Monday, June 23, 2008

Jagged Ambush Bug

A Jagged Ambush Bug (Genus Phymata) waited patiently on the Daisy Fleabane until it snagged an unsuspecting mason wasp.



Lisa at Greenbow said...

I watched a similar drama unfold in our garden last week. A black wasp flew into a spider web and seemed to be caught. The spider came out to try to grab the wasp. It was a fight to the death. At first I couldn't tell who had whom. The wasp started stinging the spider but appeared to not be able to extracate itself from the web. Then it sort of got quiet while they were in a death grip. Soon the wasp started fighting to get loose from the web and it flew away with the spider in its grasp. All that time I didn't have my camera in hand. It happened so fast. I figured if I walked away to get my camera I would miss the end of the story.

Louise said...


Sandpiper (Lin) said...

Wow! Beautiful picture! Looking down the page, I see you've been busy. Some of those bugs are really pretty (as bugs go.) ;-) Great pictures, all of them.

Hugh Griffith said...

Great picture! Thanks for this and the many other fascinating entomological lessons.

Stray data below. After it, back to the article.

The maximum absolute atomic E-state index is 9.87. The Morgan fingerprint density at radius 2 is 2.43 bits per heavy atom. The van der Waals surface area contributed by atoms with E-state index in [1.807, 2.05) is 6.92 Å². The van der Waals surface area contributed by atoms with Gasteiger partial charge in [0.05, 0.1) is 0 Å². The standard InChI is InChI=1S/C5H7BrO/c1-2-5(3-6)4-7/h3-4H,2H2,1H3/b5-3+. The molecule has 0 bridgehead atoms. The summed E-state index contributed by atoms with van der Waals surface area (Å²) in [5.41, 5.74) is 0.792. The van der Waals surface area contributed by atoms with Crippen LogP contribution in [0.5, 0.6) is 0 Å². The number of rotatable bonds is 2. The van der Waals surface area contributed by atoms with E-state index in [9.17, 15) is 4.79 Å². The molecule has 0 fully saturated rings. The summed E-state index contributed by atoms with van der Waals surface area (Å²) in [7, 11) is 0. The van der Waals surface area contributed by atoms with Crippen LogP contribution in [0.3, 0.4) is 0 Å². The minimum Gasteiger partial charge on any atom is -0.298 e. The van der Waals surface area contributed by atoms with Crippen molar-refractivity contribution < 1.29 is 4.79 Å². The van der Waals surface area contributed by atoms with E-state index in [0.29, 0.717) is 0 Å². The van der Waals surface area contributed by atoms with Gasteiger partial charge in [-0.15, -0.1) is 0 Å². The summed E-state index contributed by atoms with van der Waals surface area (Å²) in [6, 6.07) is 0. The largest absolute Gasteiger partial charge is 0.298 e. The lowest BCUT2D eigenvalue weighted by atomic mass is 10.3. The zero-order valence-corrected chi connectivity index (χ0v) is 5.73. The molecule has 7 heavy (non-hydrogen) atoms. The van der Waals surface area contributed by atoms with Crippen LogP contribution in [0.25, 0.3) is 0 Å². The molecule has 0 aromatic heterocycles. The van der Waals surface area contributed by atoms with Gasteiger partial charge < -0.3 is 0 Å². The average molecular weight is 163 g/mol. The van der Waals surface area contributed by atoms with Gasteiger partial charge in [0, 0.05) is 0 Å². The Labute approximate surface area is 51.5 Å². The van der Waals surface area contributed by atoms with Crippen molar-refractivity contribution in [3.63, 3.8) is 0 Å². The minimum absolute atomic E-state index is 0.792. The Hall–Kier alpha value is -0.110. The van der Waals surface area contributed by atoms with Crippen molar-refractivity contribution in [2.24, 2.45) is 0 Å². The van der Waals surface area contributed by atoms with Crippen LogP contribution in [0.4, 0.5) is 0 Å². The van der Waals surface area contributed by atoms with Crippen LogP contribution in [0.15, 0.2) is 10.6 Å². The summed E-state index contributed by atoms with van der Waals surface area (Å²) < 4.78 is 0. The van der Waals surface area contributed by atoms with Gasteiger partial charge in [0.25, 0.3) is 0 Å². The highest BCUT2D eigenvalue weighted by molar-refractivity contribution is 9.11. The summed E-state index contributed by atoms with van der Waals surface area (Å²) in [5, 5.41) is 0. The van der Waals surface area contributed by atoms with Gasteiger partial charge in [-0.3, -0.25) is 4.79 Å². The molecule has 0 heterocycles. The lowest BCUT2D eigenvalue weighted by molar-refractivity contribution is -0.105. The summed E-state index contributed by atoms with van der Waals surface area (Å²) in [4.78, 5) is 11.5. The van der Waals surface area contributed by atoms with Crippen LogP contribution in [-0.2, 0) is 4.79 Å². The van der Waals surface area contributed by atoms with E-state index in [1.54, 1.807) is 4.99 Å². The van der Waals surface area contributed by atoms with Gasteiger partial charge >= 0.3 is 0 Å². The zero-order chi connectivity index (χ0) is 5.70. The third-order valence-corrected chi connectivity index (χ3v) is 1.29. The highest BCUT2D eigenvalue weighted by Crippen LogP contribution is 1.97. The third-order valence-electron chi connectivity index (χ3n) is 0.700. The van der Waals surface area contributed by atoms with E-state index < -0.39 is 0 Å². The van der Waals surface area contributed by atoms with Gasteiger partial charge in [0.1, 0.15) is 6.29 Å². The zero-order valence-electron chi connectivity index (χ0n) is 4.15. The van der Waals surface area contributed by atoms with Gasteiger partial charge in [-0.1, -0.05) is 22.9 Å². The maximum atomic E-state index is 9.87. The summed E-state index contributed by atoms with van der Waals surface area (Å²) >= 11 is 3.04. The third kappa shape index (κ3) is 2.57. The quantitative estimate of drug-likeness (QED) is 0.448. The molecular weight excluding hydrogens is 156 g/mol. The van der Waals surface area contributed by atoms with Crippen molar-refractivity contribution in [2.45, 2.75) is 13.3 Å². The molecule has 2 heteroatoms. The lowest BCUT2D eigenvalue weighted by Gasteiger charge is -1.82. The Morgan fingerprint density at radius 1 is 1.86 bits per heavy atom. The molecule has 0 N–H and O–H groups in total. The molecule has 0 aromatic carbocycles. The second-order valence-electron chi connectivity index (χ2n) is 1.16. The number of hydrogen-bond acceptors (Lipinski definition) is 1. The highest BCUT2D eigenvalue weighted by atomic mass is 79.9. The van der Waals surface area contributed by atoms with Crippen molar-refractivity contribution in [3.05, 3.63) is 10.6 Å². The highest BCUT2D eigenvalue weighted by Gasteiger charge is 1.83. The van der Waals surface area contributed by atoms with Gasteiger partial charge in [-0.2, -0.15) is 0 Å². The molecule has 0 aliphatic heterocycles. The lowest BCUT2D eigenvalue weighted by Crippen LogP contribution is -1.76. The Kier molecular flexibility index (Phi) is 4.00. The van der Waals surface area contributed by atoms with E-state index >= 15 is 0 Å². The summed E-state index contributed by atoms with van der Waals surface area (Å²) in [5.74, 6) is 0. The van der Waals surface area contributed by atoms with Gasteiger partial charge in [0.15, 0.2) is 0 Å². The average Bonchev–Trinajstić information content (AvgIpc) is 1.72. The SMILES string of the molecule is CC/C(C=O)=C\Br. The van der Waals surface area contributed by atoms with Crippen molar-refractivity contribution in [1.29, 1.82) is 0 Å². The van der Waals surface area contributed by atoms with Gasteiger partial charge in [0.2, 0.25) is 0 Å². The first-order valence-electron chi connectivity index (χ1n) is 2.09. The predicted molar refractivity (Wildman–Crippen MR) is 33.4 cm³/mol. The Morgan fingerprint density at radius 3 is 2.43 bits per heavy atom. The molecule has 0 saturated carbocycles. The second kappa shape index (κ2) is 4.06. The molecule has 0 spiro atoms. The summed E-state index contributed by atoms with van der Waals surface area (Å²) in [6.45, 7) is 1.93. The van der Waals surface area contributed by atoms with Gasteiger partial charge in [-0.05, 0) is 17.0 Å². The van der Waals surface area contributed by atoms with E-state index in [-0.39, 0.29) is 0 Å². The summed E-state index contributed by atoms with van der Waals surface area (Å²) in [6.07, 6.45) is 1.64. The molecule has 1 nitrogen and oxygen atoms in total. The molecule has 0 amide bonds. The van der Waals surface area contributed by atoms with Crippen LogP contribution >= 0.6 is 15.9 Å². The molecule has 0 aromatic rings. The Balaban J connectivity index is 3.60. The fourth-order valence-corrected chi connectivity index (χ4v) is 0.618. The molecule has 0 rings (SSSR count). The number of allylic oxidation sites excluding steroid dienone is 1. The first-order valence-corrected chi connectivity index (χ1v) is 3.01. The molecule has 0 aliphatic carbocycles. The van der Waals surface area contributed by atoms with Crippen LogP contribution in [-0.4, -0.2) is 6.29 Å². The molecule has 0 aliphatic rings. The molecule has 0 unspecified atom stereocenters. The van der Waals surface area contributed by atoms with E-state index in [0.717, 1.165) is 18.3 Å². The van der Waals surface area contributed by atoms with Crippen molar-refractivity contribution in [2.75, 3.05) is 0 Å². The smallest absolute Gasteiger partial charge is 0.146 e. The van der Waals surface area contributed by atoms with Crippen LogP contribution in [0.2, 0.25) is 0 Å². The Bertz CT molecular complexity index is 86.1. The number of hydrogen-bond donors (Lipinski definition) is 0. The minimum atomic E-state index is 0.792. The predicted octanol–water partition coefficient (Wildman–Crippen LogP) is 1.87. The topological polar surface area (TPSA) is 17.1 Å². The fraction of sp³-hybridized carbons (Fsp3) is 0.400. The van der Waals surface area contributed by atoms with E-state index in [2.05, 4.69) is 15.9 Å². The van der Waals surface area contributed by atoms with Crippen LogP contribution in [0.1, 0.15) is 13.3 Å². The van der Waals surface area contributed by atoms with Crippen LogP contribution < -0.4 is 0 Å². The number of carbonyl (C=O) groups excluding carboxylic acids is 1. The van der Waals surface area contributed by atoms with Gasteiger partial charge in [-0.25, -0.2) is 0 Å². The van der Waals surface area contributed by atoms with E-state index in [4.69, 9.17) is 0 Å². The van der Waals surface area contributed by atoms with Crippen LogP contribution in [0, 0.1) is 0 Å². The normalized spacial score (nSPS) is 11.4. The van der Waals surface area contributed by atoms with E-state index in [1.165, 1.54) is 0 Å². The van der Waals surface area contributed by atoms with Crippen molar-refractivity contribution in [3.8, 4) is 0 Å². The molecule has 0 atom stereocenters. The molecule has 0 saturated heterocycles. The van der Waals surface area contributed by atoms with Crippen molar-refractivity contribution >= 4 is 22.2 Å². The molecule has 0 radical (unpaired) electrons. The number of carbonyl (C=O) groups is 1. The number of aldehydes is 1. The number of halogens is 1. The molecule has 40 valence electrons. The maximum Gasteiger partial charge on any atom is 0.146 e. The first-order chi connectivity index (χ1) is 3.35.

Pat - Arkansas said...

Wowser! The wasp is three times the size of the ambush bug! Fascinating photo.

Anonymous said...

Hi Marvin,

Thanks for your visit to my blog Brookville Daily Photo this morning. I hope you enjoyed my post today showing the honey bee and the hollyhock flower.

I saw a special last night about the disappearance of honey bees and it is sad to think that most of the fruit, nuts and vegetables we eat would disappear with them. So governments are busy trying to find the culprit before it is too late and one huge problem is the use of insecticides.

Anyway, I wanted you to know I was here to repay your visit and comment with one of my own. Kind of like "Kilroy" was here...remember those drawings everyone used to make?

I enjoyed reading your blog post for today and I thought the photography was good too. I don't recall seeing an ambush bug but have seen a lot of different size crab-like spiders waiting for insects to land. Some are white and blend with the flowers but some are tan and others gray.

Shelley said...

Fierce nature at its best!

Cath said...

That is amazing. All your posts on this blog are amazing! The clarity is fantastic.

I stand in awe and take of my hat to you (if I was wearing one).
Seriously - impressed and yet another standard I aspire to! Thanks for visiting mine.

Lana Gramlich said...

I clicked on the picture to see if there's a larger view & it brought me to a shot you'd taken of a road through the woods. Not sure how that happened. They're both really cool, though!

Texas Travelers said...

This is a new bug for me.
Great photo.

Thanks for sharing,